Jan Carlzon in his book “Moments of truth” tells of going to Boeing to ask for radically different types of cabin layout for a plane. The senior management was skeptical as to the proposed designs’ merits; the aviation engineers merely brought out their pre-existing drawings of what was possible that they had already produced but no one above them would consider. The staff had already addressed the cabin redesign issue and designed workable solutions.

In-house execution

You need to unleash the intelligence, ideas and commitment of your own staff. Given the opportunity they can often outperform any consultancy.

But they do need to be given license to challenge the sacred cows. Every aspect of the business that is deemed ‘off-limits’ can compromise the eventual result. NB In most cases consultants won’t consider any aspects of the business ‘off-limits’. Nominating any area as ‘off-limits’ is a short-sighted move.

One of the hallmarks of Apple Computer is that it obsoletes its own products faster than its competitors can catch up. When it brought out the iPhone it did not try to protect the iPod, it recognized that the iPhone would take sales away from the iPod; but if Apple didn’t do it, some other competitor would. Contrast that with Kodak that stopped work on the digital camera as it would cannibalize the sales of highly-profitable film.

Some 25 years ago our research found that the worst performed element of any project was the effective implementation of change. How to manage and execute change successfully was not understood. Since then a whole new profession has sprung up – ‘change management’ – to address this deficiency, with mediocre results.

The most successful change we have seen over the past 25 years has been in-house staff led. When your own staff define and deliver the change, practicality and results go up and resistance to change goes down. What your staff need is to be shown how to define and deliver change. Change is really quite simple when you focus on the activities to be done.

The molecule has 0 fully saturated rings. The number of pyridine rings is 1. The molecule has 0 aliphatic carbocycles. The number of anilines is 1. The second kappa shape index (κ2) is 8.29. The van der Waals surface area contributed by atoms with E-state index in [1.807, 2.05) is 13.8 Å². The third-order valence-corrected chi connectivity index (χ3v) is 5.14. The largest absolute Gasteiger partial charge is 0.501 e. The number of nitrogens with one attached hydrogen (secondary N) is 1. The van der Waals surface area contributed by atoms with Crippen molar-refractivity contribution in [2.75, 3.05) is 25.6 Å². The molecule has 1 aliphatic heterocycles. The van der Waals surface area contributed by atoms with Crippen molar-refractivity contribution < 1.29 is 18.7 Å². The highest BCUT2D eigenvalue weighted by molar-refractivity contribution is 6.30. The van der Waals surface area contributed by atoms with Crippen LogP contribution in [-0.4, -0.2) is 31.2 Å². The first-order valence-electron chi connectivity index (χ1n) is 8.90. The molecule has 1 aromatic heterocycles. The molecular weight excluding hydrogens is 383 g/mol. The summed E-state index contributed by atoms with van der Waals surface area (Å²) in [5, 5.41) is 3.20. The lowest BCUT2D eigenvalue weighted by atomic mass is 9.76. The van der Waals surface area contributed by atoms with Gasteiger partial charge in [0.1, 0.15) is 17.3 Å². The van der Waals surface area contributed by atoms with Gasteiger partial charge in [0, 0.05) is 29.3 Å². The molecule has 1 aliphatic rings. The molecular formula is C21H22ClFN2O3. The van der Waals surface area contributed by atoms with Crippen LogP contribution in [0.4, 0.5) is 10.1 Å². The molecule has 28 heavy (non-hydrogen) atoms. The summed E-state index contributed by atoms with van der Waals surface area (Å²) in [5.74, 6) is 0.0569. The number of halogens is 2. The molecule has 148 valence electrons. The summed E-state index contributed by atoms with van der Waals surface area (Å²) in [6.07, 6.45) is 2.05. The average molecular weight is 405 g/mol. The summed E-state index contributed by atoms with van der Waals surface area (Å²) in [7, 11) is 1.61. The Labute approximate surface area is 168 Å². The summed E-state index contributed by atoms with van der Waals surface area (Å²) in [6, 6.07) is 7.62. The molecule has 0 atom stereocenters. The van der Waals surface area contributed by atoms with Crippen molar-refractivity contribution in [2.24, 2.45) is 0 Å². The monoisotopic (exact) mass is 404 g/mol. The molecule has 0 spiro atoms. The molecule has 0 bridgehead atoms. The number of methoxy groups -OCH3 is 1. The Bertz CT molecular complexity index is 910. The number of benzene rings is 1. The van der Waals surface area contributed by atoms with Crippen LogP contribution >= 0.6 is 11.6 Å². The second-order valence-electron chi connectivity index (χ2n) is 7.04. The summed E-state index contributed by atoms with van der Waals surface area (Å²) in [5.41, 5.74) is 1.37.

Capability transfer

To address this ‘show the internal staff how to do it’ need, some clients ask their consultants for ‘capability transfer’. Firstly consultancies increase the fees for this ‘additional work’ and put in some nominal transfer steps. BUT, remember, transferring their capabilities to their clients is totally against their business model. They protect and preserve their methods and tools. The last thing they want to do is transfer them to make the client independent of them. Remember the “Win follow-on work (billings) again and again” imperative.

Packaging expertise so that it is transferable to clients is very different to making it available for internal (to the consultancy) use. Brand-name consultancies don’t do it because they don’t want to do it. Boutique consultancies don’t do it because they don’t have the resources, time or inclination.

Yet, capability transfer is a critical area where a consultancy can add real value to its clients. Every consultancy should be aiming to uplift their clients’ skills, knowledge and processes - but few do.

Desired outcomes from a consultancy

You want two outcomes from a consultancy assignment, two sets of results:

  • Implemented solution that increases your organization's productivity, competitiveness and profits
  • An increased organizational capability to further increase your productivity, competitiveness and profits.

The first on its own is okay; only the two combined makes the price of advice worthwhile.

So your measures of success for any consultancy should be

  • The recommendations are understandable, practical and can be implemented by your organization.
  • They are provided for a fixed price – no nasty fee-increase surprises.
  • The core tools, techniques and processes are also transferred by training your staff to do the work, implement the solution and own the results. (Having them ‘work alongside the consultants is not enough, ever. Your staff need to be defining the outcomes, executing the activities and delivering the results.)

To achieve these measures of success you need to

  • Be clear what you want, what the assignment’s desired business outcomes should be
  • Insist on a fixed price without multiple consultant-required caveats and other clauses that give them wriggle  room out of the fixed price
  • Provide the in-house staff to work on, own and deliver the project and its results.

Then you’ll 'bank' progressively greater results with or with out consultants in the future.

In Conclusion

The prize of good advice is the development of your own capabilities to increase your productivity, competitiveness and profits.

It really is that simple.

Topics: Capability Development, Consultants

Further Reading



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Revision History

First published: Simms, J. (Jan 2016) as "The Price of Advice - How To Buy Consultancy"

Updated: Chapman, A. (March 2020), Revisions and Corrections